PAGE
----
Big Town/Small Town – Big Estate/Small Estate

Whether you are John D. Rockefeller, Sr. or not I would argue that the smaller the estate sometimes the more it matters. That home can really be valuable to the family. The retirement savings needs to be protected and needs to last.



Greg McIntyre:             Hi, this is Brett McIntyre with McIntyre Elder Law, coming to you from New York City. I’m talking about big town, small town, big estate, small estate, anywhere in between, it doesn’t matter. It’s all important. It’s important to do planning. I’m here at The Vessel, which is an amazing stairwell, and I’ll put some footage in of The Vessel as well at the end of this so you can see it. We’ve got the Hudson in the background. What a great city. What a great view, and I mean, I guarantee you within a few miles of where I’m standing, there are a lot of people with very, very large estates that need very, very in depth and extensive estate planning.

Greg McIntyre:             But it’s really no different, even if you have a smaller estate or anywhere in between. Still, you start with foundational work. You get all your foundations knocked out. I would even argue that a smaller estate is more important to home, keeping that home in the family, using that for the family to use as a financial asset to own that for the rest of your life. That could be even more important to you with a smaller estate than with a really, really multimillion dollar or billion dollar estate, such as some of the people around us have. That could change the trajectory of a family, send a grandchild to college.

Greg McIntyre:             Even in a large estate, you still need to start with foundations, the same as in any range. Foundational work, I say, is general durable power of attorney, which allows somebody to handle your finances for you if you’re incompetent or incapacitated, healthcare power of attorney, living will and will. All those things are extremely important. And then you could get into things like deed planning to protect, say a ladybird deed on the house, maybe a life estate deed on other property that you have in addition to the house or decide whether you want it to go into a little more complex trust planning. But trust planning really depends on assets and goals.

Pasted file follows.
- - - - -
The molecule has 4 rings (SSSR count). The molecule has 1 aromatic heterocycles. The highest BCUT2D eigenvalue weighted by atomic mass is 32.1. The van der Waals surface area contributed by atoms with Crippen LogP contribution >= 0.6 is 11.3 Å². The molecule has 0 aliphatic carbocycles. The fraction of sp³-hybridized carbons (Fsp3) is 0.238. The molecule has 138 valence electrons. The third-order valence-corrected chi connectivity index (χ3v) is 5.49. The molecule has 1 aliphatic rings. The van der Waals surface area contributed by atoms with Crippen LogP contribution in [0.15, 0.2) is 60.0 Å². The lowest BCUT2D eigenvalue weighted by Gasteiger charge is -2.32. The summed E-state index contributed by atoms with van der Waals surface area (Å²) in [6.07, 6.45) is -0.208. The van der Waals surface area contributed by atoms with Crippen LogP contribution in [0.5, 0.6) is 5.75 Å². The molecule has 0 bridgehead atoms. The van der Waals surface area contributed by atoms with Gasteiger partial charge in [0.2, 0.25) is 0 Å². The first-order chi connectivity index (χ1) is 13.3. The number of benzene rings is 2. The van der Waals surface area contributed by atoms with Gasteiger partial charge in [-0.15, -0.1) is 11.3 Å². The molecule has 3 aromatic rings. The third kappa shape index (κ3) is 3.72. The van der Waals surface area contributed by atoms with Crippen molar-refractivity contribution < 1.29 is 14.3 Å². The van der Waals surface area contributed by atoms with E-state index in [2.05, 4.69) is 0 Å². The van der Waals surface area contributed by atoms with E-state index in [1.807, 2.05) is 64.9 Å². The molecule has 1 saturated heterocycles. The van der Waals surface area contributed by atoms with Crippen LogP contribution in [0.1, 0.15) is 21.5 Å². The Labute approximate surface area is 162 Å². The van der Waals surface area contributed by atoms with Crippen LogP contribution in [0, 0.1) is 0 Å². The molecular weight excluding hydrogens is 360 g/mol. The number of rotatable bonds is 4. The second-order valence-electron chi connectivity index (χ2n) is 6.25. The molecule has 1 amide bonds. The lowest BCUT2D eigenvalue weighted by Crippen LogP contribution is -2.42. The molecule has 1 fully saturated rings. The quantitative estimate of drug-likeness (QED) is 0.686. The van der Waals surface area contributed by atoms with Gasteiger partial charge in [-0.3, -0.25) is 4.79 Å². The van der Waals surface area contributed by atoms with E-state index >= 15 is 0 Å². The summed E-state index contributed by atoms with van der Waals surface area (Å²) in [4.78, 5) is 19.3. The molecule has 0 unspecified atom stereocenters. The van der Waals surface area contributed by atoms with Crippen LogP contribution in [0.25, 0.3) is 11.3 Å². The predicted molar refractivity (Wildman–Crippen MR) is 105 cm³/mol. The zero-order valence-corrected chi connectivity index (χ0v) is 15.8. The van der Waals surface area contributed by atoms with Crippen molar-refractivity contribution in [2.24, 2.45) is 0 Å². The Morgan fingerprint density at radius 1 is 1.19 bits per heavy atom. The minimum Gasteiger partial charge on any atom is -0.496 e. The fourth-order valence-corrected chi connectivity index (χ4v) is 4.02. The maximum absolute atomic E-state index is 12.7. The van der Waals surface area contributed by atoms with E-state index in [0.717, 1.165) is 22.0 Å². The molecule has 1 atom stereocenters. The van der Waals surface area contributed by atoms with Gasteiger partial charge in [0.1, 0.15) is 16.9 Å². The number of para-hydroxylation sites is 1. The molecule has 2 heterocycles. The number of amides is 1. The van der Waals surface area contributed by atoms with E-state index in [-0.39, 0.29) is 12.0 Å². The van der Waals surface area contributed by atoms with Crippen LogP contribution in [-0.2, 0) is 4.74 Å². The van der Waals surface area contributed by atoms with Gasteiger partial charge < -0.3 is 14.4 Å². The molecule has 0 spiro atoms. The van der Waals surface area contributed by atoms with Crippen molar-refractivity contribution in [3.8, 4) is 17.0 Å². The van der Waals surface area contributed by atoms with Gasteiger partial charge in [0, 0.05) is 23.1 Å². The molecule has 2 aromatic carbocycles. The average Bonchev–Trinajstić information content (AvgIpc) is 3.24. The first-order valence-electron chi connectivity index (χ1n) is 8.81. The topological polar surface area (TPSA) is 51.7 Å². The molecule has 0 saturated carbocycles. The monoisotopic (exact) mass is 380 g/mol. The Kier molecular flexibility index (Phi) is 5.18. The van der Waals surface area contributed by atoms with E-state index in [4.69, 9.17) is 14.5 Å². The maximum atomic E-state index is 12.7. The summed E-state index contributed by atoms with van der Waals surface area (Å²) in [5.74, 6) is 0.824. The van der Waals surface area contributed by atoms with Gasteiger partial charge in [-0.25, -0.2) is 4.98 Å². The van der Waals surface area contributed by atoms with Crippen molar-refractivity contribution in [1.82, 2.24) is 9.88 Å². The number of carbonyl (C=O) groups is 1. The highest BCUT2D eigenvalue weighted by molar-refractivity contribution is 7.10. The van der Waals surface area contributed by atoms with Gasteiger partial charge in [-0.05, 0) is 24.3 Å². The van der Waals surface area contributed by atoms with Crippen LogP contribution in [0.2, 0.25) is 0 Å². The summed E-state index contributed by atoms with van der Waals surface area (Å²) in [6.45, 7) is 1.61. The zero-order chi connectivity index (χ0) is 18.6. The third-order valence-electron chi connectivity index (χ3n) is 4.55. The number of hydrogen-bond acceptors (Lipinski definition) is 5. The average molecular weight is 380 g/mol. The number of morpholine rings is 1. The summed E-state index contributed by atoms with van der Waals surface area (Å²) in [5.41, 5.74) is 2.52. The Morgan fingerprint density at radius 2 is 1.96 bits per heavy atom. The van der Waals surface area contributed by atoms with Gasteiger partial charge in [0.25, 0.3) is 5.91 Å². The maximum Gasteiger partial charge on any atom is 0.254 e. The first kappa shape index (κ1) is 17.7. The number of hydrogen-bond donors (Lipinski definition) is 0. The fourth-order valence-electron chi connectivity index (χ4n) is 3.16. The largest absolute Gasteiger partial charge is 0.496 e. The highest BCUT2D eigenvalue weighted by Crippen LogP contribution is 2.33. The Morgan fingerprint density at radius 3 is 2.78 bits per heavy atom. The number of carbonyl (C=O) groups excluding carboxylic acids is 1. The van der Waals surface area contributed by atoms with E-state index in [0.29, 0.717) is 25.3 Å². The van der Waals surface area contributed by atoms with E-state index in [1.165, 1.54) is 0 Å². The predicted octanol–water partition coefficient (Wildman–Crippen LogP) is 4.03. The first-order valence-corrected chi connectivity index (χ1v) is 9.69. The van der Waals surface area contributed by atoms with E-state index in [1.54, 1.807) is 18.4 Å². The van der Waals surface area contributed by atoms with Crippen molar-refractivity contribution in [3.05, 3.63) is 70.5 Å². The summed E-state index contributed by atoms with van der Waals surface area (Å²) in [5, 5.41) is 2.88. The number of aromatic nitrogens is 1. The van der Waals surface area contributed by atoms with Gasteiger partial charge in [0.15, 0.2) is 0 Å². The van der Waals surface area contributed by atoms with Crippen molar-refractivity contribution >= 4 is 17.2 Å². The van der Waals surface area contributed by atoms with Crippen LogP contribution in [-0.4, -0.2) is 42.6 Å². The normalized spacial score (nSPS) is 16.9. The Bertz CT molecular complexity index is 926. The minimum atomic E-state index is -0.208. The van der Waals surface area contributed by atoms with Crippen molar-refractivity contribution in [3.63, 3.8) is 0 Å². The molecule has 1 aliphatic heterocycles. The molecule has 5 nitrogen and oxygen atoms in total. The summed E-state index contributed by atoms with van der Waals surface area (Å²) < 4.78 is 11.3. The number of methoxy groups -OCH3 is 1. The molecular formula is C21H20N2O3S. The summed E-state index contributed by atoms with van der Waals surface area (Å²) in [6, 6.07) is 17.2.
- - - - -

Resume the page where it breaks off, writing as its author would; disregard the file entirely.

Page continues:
Greg McIntyre:             Let’s say I had a farm that I wanted to stay in my family for generations and I didn’t want any of my knucklehead kids to turn it into a golf course or sell it off for development. I might want to put that in trust. If I wanted to protect my retirement, maybe some of my real estate, my home, I can put that in trust. Whether I have longterm care insurance can factor into this entire equation such as if I have longterm care insurance to pay for five years of assisted or nursing home care, then I’m not as concerned about locking everything down right now protecting me. But if I don’t, I might want to use something like an irrevocable trust or I might call it a Medicaid asset protection trust to really protect the home and maybe some other property and retirement assets so that those would be there for the rest of my life and then also would be there for my children and grandchildren’s lives.

Greg McIntyre:             We engage in that planning all the time. The real failure is not to engage in planning. Do you think that the people that built these buildings and that designed this city didn’t engage in some long range planning? I guarantee you they did. To achieve great things, you have to plan, and you can certainly start small. We help people with small, medium, and large estates and anywhere in between, and we’re happy to do that. I’m Greg McIntyre with McIntyre Elder Law, just talking about big town, small town, large estate, small estate, it doesn’t matter. Planning is the key. If you want any help, you can reach us at 704-749-9244 or online at Have a great day.

Greg McIntyre:             Joe Juniors, Joe Juniors. And what neighborhood are we in? We’re not at Union Square yet. Greenwich? Greenwich Village? Joe Juniors in Greenwich Village. This is breakfast with Drew. Say hey, Drew. He looks so stoic. Pretty much just eat what Drew eats. Drew’s a lot healthier than I am. This is probably one of my oldest friends in the world, and I can’t remember not knowing Drew. He’s taking time off of his busy international travels. We’re hanging out in New York City for the weekend, for a few days. He really does smile.

Drew:                           You got to take the snack shop whenever you can get it.

Greg McIntyre:             Not too different than a snack shop, Joe Juniors.


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in Estate Planning, Probate by Greg McIntyre Comments are off
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